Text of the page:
Waves Of Destruction
Released: 2016, Freia
There are certain patterns in how certain types of bands present their songs, sequencing, structure, style and so on. For example, often a Power Metal album will start with an epic, orchestral instrumental introduction then move onto two or three fast songs, something more experimental, a ballad and maybe end off with cover tune or an epic tune. It’s quite a common way to sequence songs. Alarion seems to have forgotten to read that memo! I’ll explain why in a moment.
Alarion is the new, multi-genre, multi-faceted project developed by Dutch musician, Bas Willemsen. In my mind he is the new Arjen Lucassen! WAVES OF DESTRUCTION is a pretty big undertaking with Willemsen as the main composer and musician but he has a dozen guest stars appear on this ambitious and attractive album. The hour-long conceptual album was released in June of 2016 and has already logged some decent playtime in my players.
ALARION is Progressive Power metal that doesn’t follow the rules. The album starts, just ‘bang!’ dives right into it, no set up, no narration, no intro, with a punchy opener called ‘Chains Of The Collective. It is a bit disconcerting. Up next is a spoken word narration then into the nine minute long title track. The song itself is a multi-layered piece with very mellow interludes and just superb musicianship and composition. There are three instrumental, acoustic, narrative interludes and a couple of songs that stretch out into the 10-minute range. Oddly enough the album ends with an dramatically shortened acoustic version of the cut, ‘Turn Of Fate’. I can’t help but feel that the album might have more impact if it was sequenced differently. It’s not bad, at all, the albums flows nicely, songs seem to blend all together with a bit of a soundtrack feel to all of it. Obviously Willemsen is innovative and creative and doesn’t mind breaking some of those conventions, which is what progressive music is about.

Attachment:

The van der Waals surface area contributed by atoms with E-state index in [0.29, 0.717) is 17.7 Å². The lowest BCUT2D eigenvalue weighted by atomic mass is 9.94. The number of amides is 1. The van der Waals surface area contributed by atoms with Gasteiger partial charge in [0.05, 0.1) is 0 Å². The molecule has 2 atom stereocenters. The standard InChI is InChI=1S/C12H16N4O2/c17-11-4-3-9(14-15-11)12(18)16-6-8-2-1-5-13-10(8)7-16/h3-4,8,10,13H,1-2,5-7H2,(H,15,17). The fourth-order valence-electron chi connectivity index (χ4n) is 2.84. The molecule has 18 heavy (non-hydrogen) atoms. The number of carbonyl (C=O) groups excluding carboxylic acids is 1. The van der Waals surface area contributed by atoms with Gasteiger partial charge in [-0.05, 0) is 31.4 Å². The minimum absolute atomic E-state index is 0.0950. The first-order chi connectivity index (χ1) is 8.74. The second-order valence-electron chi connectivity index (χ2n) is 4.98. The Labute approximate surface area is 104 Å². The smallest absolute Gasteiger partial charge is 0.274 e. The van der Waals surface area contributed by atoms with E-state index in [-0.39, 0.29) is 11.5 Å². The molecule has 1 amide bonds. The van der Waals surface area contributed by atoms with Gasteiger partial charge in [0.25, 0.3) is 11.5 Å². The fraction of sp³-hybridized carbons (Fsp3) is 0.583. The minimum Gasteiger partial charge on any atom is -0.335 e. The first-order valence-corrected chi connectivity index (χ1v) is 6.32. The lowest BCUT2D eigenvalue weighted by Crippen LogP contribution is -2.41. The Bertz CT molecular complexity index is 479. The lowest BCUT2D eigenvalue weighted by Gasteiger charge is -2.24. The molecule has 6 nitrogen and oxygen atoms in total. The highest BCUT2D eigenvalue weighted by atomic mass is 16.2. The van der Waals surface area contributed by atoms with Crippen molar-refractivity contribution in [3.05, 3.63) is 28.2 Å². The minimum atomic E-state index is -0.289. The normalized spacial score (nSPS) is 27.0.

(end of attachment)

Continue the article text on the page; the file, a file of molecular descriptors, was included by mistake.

The primary male vocalist is none other than Mr. Damien Wilson (Threshold, Star One) and the primary female vocalist is Irene Jansen (Star One, Ayreon) and there are a dozen more guests from the underground scene in the Netherlands. Both deliver quality performances and Wilson shines on the probably the heaviest cut, ‘Colourblind’. The songs ebb and flow and perhaps it is not surprising reminding me of the top-notch work of Star One and Ayrton.
In my experience these types of projects can have a limited appeal and short shelf-life. Some have longevity (Avanatasia, Ayreon) but more often than not, listeners find some of these projects hard to grasp and the metal battlefield is littered with these types of projects (Aina, Gentle Storm, Genius, Missa Mecuria etc). Whether Alarion will capture the broader audiences imagination remains to be seen but it certainly made a good impression on me!